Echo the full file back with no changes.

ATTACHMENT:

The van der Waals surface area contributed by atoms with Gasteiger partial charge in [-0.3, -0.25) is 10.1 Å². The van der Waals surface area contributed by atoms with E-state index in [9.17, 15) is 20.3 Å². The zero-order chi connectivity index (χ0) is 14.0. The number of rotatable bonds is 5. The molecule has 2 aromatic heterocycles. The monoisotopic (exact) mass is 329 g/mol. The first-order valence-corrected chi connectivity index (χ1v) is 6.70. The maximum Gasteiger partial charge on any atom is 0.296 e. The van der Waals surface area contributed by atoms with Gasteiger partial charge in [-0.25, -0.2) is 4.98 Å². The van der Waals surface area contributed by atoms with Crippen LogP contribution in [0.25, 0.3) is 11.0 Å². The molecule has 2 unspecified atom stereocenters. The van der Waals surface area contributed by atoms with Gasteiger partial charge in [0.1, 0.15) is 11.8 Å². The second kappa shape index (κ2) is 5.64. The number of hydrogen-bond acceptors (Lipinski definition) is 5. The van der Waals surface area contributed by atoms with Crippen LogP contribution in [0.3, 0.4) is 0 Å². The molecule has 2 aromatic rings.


The van der Waals surface area contributed by atoms with Gasteiger partial charge in [-0.3, -0.25) is 10.1 Å². The van der Waals surface area contributed by atoms with E-state index in [9.17, 15) is 20.3 Å². The zero-order chi connectivity index (χ0) is 14.0. The number of rotatable bonds is 5. The molecule has 2 aromatic heterocycles. The monoisotopic (exact) mass is 329 g/mol. The first-order valence-corrected chi connectivity index (χ1v) is 6.70. The maximum Gasteiger partial charge on any atom is 0.296 e. The van der Waals surface area contributed by atoms with Gasteiger partial charge in [-0.25, -0.2) is 4.98 Å². The van der Waals surface area contributed by atoms with Crippen LogP contribution in [0.25, 0.3) is 11.0 Å². The molecule has 2 unspecified atom stereocenters. The van der Waals surface area contributed by atoms with Gasteiger partial charge in [0.1, 0.15) is 11.8 Å². The second kappa shape index (κ2) is 5.64. The number of hydrogen-bond acceptors (Lipinski definition) is 5. The van der Waals surface area contributed by atoms with Crippen LogP contribution in [0.3, 0.4) is 0 Å². The molecule has 2 aromatic rings.